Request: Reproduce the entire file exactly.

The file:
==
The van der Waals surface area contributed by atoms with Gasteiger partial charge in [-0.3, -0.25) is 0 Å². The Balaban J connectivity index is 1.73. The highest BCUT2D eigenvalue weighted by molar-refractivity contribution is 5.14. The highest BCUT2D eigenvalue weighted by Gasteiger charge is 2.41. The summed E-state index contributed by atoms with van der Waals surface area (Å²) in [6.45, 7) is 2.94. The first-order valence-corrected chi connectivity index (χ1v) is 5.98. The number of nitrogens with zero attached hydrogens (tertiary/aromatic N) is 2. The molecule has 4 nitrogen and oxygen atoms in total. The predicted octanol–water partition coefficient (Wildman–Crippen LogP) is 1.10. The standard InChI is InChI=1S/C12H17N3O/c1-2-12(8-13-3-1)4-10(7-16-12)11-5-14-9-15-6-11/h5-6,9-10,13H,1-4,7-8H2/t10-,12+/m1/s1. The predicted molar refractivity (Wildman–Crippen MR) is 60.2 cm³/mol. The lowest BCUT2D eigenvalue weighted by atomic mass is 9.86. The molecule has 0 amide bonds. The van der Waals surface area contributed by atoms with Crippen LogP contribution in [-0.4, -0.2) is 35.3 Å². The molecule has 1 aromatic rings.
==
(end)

The van der Waals surface area contributed by atoms with Gasteiger partial charge in [-0.3, -0.25) is 0 Å². The Balaban J connectivity index is 1.73. The highest BCUT2D eigenvalue weighted by molar-refractivity contribution is 5.14. The highest BCUT2D eigenvalue weighted by Gasteiger charge is 2.41. The summed E-state index contributed by atoms with van der Waals surface area (Å²) in [6.45, 7) is 2.94. The first-order valence-corrected chi connectivity index (χ1v) is 5.98. The number of nitrogens with zero attached hydrogens (tertiary/aromatic N) is 2. The molecule has 4 nitrogen and oxygen atoms in total. The predicted octanol–water partition coefficient (Wildman–Crippen LogP) is 1.10. The standard InChI is InChI=1S/C12H17N3O/c1-2-12(8-13-3-1)4-10(7-16-12)11-5-14-9-15-6-11/h5-6,9-10,13H,1-4,7-8H2/t10-,12+/m1/s1. The predicted molar refractivity (Wildman–Crippen MR) is 60.2 cm³/mol. The lowest BCUT2D eigenvalue weighted by atomic mass is 9.86. The molecule has 0 amide bonds. The van der Waals surface area contributed by atoms with Crippen LogP contribution in [-0.4, -0.2) is 35.3 Å². The molecule has 1 aromatic rings.